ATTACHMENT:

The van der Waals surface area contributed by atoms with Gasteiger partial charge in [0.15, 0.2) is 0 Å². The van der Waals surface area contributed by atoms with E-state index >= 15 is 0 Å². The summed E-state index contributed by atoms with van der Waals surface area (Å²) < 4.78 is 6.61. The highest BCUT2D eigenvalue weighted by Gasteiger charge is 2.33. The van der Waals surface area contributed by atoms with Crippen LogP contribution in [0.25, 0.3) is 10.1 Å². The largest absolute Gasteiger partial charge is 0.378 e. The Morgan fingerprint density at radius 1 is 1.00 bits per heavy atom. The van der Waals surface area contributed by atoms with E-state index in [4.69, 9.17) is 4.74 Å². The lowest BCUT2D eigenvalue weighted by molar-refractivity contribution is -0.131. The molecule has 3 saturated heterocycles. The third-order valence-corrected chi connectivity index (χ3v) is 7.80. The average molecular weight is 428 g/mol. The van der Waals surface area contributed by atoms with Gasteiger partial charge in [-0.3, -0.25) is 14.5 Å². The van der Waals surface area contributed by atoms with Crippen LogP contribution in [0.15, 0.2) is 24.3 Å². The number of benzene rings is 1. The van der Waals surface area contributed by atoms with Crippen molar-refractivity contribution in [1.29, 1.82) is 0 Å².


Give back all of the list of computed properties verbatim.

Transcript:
The van der Waals surface area contributed by atoms with Gasteiger partial charge in [0.15, 0.2) is 0 Å². The van der Waals surface area contributed by atoms with E-state index >= 15 is 0 Å². The summed E-state index contributed by atoms with van der Waals surface area (Å²) < 4.78 is 6.61. The highest BCUT2D eigenvalue weighted by Gasteiger charge is 2.33. The van der Waals surface area contributed by atoms with Crippen LogP contribution in [0.25, 0.3) is 10.1 Å². The largest absolute Gasteiger partial charge is 0.378 e. The Morgan fingerprint density at radius 1 is 1.00 bits per heavy atom. The van der Waals surface area contributed by atoms with E-state index in [4.69, 9.17) is 4.74 Å². The lowest BCUT2D eigenvalue weighted by molar-refractivity contribution is -0.131. The molecule has 3 saturated heterocycles. The third-order valence-corrected chi connectivity index (χ3v) is 7.80. The average molecular weight is 428 g/mol. The van der Waals surface area contributed by atoms with Gasteiger partial charge in [-0.3, -0.25) is 14.5 Å². The van der Waals surface area contributed by atoms with Crippen LogP contribution in [0.15, 0.2) is 24.3 Å². The number of benzene rings is 1. The van der Waals surface area contributed by atoms with Crippen molar-refractivity contribution in [1.29, 1.82) is 0 Å².